Boeing Completes Final Design Review For X-32 Joint Strike Fighter

The Boeing Company Joint Strike Fighter Program has reached a significant milestone by completing a Final Design Review of its X-32 concept demonstration aircraft with the U.S. Defense Department's JSF Joint Program Office.

"We met all design requirements and closure criteria for the X-32," said Frank Statkus, Boeing vice president and JSF program manager. "We are clearly continuing down a path of strong performance."

Details of the airframe, propulsion, subsystems and support systems, and flight testing plans are now being finalized.

Boeing is building two X-32s, each of which will fly in 2000 as part of a Joint Program Office demonstration focused on critical design characteristics. The X-32A will demonstrate how the Boeing JSF meets the U.S. Air Force's need for an aircraft that operates from conventional airfields, and the U.S. Navy's need for one that operates from aircraft carriers. The X-32B will demonstrate the unique short-takeoff and vertical-landing capabilities required by the U.S. Marine Corps and U.K. Royal Navy.

Manufacturing and assembly of both models at sites in Seattle, St. Louis and Palmdale, Calif., are ahead of schedule.

The basic structure for the X-32A's forebody is complete and subsystems installation in St. Louis has begun. Assembly of the X-32B's forebody recently began nearly three months ahead of schedule.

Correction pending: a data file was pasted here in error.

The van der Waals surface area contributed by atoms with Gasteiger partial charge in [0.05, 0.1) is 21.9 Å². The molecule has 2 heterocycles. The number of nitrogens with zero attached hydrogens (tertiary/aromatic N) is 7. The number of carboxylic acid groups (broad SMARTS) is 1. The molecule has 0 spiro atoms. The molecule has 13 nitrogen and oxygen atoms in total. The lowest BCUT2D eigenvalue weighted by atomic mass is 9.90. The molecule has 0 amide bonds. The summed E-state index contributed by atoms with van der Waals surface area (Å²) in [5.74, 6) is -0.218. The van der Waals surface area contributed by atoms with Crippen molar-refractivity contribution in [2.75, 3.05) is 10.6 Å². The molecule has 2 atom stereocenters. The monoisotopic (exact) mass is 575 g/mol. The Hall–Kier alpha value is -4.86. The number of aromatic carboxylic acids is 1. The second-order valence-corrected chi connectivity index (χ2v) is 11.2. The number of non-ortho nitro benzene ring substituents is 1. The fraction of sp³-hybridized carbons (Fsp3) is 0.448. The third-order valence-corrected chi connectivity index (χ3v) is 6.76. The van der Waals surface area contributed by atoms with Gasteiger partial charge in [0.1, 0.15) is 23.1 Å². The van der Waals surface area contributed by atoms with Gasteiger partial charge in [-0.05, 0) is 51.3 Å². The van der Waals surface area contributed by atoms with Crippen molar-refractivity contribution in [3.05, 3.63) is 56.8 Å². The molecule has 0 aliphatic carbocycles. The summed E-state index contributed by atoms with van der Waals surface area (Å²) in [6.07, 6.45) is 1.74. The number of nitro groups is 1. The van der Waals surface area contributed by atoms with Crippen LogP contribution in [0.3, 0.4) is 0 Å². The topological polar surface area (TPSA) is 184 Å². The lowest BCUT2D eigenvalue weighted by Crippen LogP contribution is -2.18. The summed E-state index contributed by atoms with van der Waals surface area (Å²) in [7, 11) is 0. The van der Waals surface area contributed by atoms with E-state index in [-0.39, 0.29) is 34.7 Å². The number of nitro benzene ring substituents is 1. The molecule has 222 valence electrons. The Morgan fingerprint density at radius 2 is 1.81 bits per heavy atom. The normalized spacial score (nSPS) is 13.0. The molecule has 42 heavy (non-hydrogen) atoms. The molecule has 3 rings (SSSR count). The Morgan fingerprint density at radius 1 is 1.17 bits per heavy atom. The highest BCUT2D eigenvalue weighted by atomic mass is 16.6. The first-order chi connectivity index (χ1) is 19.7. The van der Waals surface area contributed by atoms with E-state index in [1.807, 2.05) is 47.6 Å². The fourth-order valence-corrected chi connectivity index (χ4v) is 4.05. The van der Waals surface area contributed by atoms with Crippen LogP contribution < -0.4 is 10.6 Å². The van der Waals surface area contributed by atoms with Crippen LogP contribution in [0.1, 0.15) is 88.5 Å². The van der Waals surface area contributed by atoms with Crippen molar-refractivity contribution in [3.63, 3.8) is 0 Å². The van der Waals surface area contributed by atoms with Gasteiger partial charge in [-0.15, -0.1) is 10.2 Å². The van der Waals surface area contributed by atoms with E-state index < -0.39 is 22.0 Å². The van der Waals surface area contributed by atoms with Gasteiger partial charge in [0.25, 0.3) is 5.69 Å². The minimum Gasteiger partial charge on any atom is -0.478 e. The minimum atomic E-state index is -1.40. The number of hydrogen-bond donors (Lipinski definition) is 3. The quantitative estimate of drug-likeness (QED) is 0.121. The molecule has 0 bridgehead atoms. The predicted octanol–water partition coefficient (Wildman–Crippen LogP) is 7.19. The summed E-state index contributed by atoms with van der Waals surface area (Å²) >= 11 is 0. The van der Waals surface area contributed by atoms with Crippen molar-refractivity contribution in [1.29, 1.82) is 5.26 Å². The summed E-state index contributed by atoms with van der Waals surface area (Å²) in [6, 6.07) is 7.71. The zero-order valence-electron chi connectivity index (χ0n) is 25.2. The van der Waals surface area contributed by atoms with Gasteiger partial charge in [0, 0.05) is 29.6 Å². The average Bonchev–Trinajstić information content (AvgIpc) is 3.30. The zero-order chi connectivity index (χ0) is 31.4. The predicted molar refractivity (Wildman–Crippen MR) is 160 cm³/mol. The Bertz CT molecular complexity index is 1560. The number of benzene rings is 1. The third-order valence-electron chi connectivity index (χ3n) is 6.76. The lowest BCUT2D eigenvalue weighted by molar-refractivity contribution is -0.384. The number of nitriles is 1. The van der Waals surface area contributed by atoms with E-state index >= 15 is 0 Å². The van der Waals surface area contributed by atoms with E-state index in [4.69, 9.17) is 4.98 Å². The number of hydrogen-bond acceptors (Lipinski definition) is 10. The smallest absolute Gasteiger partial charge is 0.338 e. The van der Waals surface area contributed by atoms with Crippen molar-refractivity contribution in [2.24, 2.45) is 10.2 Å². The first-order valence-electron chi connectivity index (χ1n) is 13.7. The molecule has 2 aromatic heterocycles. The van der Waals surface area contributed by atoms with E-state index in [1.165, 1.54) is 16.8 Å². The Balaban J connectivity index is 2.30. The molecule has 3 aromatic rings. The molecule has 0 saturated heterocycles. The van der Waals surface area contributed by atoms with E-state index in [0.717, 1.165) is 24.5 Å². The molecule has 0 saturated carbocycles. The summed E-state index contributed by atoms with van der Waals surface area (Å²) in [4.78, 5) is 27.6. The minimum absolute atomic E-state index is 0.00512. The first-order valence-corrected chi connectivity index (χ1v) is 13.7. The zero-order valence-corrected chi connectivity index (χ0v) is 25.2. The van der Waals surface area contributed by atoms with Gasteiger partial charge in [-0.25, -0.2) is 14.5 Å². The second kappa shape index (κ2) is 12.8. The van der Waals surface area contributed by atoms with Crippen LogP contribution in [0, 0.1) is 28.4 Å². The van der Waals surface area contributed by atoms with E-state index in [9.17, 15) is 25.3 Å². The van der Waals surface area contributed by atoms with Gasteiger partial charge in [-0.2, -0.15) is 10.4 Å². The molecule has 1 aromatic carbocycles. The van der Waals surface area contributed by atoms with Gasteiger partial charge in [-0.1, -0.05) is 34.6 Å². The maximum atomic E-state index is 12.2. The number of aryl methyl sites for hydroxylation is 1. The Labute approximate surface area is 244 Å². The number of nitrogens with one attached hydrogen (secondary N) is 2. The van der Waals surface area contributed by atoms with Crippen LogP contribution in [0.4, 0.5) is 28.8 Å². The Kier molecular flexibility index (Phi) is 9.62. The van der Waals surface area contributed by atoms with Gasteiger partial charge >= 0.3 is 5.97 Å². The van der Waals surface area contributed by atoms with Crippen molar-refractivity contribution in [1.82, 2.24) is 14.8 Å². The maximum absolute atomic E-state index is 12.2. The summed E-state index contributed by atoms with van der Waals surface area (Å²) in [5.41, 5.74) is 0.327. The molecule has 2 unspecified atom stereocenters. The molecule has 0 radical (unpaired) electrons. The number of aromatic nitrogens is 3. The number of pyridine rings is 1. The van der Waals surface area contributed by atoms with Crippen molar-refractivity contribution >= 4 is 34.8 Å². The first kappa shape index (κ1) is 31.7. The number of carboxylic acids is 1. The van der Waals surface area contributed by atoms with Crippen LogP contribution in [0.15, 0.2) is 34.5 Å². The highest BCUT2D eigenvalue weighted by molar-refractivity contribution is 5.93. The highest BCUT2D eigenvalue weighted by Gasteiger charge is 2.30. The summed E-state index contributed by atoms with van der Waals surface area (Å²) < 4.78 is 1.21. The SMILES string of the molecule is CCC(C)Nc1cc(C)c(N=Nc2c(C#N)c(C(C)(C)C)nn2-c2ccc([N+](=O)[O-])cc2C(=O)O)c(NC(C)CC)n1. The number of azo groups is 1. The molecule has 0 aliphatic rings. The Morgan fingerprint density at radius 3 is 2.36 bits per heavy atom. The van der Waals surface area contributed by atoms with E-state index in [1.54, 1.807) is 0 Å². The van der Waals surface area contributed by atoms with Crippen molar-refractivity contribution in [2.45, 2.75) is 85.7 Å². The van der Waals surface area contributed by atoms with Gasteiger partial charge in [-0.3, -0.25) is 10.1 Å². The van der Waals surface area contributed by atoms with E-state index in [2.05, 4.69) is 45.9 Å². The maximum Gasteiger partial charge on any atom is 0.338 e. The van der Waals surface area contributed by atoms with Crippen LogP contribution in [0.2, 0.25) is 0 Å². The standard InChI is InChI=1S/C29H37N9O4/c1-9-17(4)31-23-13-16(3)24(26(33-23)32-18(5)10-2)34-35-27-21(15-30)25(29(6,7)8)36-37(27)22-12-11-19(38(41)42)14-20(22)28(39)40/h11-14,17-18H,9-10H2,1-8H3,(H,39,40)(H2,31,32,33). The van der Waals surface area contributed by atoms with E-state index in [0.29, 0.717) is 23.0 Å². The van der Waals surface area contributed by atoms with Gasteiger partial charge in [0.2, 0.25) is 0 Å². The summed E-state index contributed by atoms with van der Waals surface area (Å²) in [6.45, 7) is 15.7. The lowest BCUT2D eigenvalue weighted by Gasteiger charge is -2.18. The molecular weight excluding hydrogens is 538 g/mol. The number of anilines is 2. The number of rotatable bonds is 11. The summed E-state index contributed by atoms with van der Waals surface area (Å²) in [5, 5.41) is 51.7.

"Lean design and manufacturing approaches using 3-D solid-model design and assembly simulation tools have let us perform beyond even our own high expectations," Statkus said.

For example, virtual reality was used to design and verify structural designs and manufacturing processes in record time without having to produce expensive prototype hardware.

In Palmdale, Calif., "shared" tooling first used for assembly of the X-32A mid-fuselage recently was repositioned for X-32B mid-fuselage assembly nearly four months ahead of schedule. Also, Boeing recently delivered its first single-unit composite wing skin to its Palmdale site, where wing assembly and final assembly will take place.

While work on its concept demonstrators proceeds, Boeing continues to refine its design for its Preferred Weapon System Concept -- the operational Joint Strike Fighter.

Boeing recently announced the founding members of its JSF Industry Team: the U.K.'s Flight Refuelling Ltd., Marconi Electronic Systems, Messier-Dowty Ltd. and Rolls-Royce plc, as well as U.S.-based Raytheon Systems Co. and Pratt & Whitney.

Boeing is competing to build the operational JSF under a four-year joint U.S. Air Force, Navy and Marine Corps and U.K. Royal Navy-sponsored concept demonstration contract. The government is scheduled to select a winner in 2001.



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Mike Tull
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